Of the three specific ways to combine the decks provided, I liked Rana’s 5 Lenormand + 3 Tarot spread best. Her description of this spread is rather loose, meaning that it’s more suggestive than definitive. Thus, for example, she suggests positional meanings for the three Tarot cards, but leaves it open for you to use whatever works best for you. Her proposal was to use Advice / Reason / Mood. My idea is to use one of my favorites: Background / Problem / Advice. (By the way, you can see a sample Tarot reading using that spread here.)
Rana provides an example reading using this Lenormand + Tarot spread, which I thought helped explain how to use the spread. What I realized from her example was that she first reads the Lenormand cards, then uses the Tarot cards to clarify whatever issues and questions may have been opened up or left unanswered by the Lenormand reading.
There is also a much more complex “Celtic Cross and Lenormand” spread in this appendix. As a matter of personal taste, I found it too complex for my way of doing readings since it uses 30 Lenormand cards in addition to the 10 Tarot cards. However, if it seems like something you’d like to try, Rana provides a sample reading with it along with a very detailed explanation. Along with this spread, she also provides the suggestion that one might expand any Tarot spread by adding three clarifying Lenormand cards for each Tarot card. My thought is that one might just pull three Lenormand cards to clarify whatever Tarot card(s) in a spread that need explanation in the course of a reading.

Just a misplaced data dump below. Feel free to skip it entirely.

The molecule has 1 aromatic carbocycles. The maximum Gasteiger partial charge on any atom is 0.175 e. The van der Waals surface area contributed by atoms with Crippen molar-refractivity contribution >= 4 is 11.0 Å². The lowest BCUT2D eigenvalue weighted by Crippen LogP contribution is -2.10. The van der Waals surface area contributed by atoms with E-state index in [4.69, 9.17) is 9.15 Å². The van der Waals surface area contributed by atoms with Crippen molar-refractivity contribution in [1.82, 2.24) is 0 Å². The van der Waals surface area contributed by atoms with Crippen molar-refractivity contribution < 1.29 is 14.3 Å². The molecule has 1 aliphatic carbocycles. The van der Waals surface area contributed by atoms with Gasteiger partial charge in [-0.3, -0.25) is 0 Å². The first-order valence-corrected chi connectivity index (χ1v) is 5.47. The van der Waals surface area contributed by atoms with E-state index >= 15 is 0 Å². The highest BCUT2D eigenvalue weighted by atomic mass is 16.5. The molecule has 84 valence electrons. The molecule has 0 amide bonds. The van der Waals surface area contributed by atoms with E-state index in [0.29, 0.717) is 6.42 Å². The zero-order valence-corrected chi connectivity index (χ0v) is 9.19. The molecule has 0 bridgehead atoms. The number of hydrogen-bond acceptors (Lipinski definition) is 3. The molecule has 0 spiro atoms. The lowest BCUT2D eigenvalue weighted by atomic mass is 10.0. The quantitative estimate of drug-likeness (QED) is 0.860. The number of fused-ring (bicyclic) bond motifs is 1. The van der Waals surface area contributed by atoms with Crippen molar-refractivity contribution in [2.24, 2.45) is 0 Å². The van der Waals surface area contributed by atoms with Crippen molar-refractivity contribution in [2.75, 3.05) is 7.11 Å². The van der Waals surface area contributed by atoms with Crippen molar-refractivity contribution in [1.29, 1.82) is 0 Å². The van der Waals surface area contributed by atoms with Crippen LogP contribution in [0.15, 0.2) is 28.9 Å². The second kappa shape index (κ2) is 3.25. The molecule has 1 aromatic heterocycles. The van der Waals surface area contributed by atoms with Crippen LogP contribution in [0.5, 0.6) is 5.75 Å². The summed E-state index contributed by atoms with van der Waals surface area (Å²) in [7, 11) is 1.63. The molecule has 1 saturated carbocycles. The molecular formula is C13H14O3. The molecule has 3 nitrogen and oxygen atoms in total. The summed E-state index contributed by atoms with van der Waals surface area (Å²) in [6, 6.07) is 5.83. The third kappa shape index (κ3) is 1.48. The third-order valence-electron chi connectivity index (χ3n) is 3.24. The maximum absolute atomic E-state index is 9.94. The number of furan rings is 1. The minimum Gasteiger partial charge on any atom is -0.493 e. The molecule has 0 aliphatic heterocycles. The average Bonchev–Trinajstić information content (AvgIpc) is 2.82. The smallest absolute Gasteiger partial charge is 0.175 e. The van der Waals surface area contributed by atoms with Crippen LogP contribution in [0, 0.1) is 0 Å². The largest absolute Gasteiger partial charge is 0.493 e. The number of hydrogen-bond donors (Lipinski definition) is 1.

Finally, Rana provides a technique called “Lenormand + Tarot: Fused.” My take on this is an easy way to do a quick Lenormand + Tarot reading that can get both perspectives on a question. Pull one card from each deck and use the Tarot card for insights into the situation and then the Lenormand card for a look at where it’s headed.
As an example, here is a quick Lenormand + Tarot reading that I just did to see how I should proceed with a project I’ve thought about doing. The cards I pulled were these:
First, I pulled this Tarot card: Ten of Wands. This card said that there’s a lot more work involved in this project than I think, so I should be careful not to let it become a burden.
Then I dealt this Lenormand card: The Cross. Wow. Again with the burden message! This made it pretty clear that this project would be more trouble than it’s worth. Good to know!
So there you have it, my book review of The Essential Lenormand. In short, if you’re interested in learning about this non-Tarot cartomancy tool, I recommend this book. And PS: If you want to find out more about this book, Donnaleigh de LaRose did a great detailed video review of it on YouTube.